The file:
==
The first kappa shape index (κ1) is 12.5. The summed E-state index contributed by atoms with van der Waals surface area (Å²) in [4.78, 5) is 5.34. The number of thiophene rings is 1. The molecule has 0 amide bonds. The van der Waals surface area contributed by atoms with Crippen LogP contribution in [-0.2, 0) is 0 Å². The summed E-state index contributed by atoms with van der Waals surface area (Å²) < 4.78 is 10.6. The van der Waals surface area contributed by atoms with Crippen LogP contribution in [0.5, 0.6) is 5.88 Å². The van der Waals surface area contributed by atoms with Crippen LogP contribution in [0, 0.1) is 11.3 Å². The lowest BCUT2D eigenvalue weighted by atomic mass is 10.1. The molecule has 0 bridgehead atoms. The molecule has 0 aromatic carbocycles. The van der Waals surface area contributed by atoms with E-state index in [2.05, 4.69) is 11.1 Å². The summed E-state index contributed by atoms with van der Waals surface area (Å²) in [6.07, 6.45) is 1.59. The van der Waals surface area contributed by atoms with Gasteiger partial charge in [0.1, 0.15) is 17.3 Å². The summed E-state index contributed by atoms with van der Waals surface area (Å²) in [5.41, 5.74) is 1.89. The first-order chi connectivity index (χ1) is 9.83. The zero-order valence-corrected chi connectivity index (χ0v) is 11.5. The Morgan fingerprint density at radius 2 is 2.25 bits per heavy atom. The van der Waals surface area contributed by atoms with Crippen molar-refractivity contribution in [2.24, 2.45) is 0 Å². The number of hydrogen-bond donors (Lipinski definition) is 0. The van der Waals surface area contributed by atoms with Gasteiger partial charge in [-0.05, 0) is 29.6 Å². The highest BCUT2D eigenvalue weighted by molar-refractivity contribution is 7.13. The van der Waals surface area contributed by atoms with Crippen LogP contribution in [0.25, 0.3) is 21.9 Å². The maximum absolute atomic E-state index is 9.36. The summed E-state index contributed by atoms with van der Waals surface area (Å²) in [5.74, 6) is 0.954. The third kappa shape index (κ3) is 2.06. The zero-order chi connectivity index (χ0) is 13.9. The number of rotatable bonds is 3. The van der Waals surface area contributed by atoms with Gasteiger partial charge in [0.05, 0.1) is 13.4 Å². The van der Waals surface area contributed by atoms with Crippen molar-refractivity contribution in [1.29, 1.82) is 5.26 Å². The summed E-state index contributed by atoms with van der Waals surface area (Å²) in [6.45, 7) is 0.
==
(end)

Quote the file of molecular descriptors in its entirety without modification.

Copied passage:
The first kappa shape index (κ1) is 12.5. The summed E-state index contributed by atoms with van der Waals surface area (Å²) in [4.78, 5) is 5.34. The number of thiophene rings is 1. The molecule has 0 amide bonds. The van der Waals surface area contributed by atoms with Crippen LogP contribution in [-0.2, 0) is 0 Å². The summed E-state index contributed by atoms with van der Waals surface area (Å²) < 4.78 is 10.6. The van der Waals surface area contributed by atoms with Crippen LogP contribution in [0.5, 0.6) is 5.88 Å². The van der Waals surface area contributed by atoms with Crippen LogP contribution in [0, 0.1) is 11.3 Å². The lowest BCUT2D eigenvalue weighted by atomic mass is 10.1. The molecule has 0 bridgehead atoms. The molecule has 0 aromatic carbocycles. The van der Waals surface area contributed by atoms with E-state index in [2.05, 4.69) is 11.1 Å². The summed E-state index contributed by atoms with van der Waals surface area (Å²) in [6.07, 6.45) is 1.59. The van der Waals surface area contributed by atoms with Gasteiger partial charge in [0.1, 0.15) is 17.3 Å². The summed E-state index contributed by atoms with van der Waals surface area (Å²) in [5.41, 5.74) is 1.89. The first-order chi connectivity index (χ1) is 9.83. The zero-order valence-corrected chi connectivity index (χ0v) is 11.5. The Morgan fingerprint density at radius 2 is 2.25 bits per heavy atom. The van der Waals surface area contributed by atoms with Crippen molar-refractivity contribution in [2.24, 2.45) is 0 Å². The number of hydrogen-bond donors (Lipinski definition) is 0. The van der Waals surface area contributed by atoms with Gasteiger partial charge in [-0.05, 0) is 29.6 Å². The highest BCUT2D eigenvalue weighted by molar-refractivity contribution is 7.13. The van der Waals surface area contributed by atoms with Crippen LogP contribution in [0.25, 0.3) is 21.9 Å². The maximum absolute atomic E-state index is 9.36. The summed E-state index contributed by atoms with van der Waals surface area (Å²) in [5.74, 6) is 0.954. The third kappa shape index (κ3) is 2.06. The zero-order chi connectivity index (χ0) is 13.9. The number of rotatable bonds is 3. The van der Waals surface area contributed by atoms with Gasteiger partial charge in [0.05, 0.1) is 13.4 Å². The van der Waals surface area contributed by atoms with Crippen molar-refractivity contribution in [1.29, 1.82) is 5.26 Å². The summed E-state index contributed by atoms with van der Waals surface area (Å²) in [6.45, 7) is 0.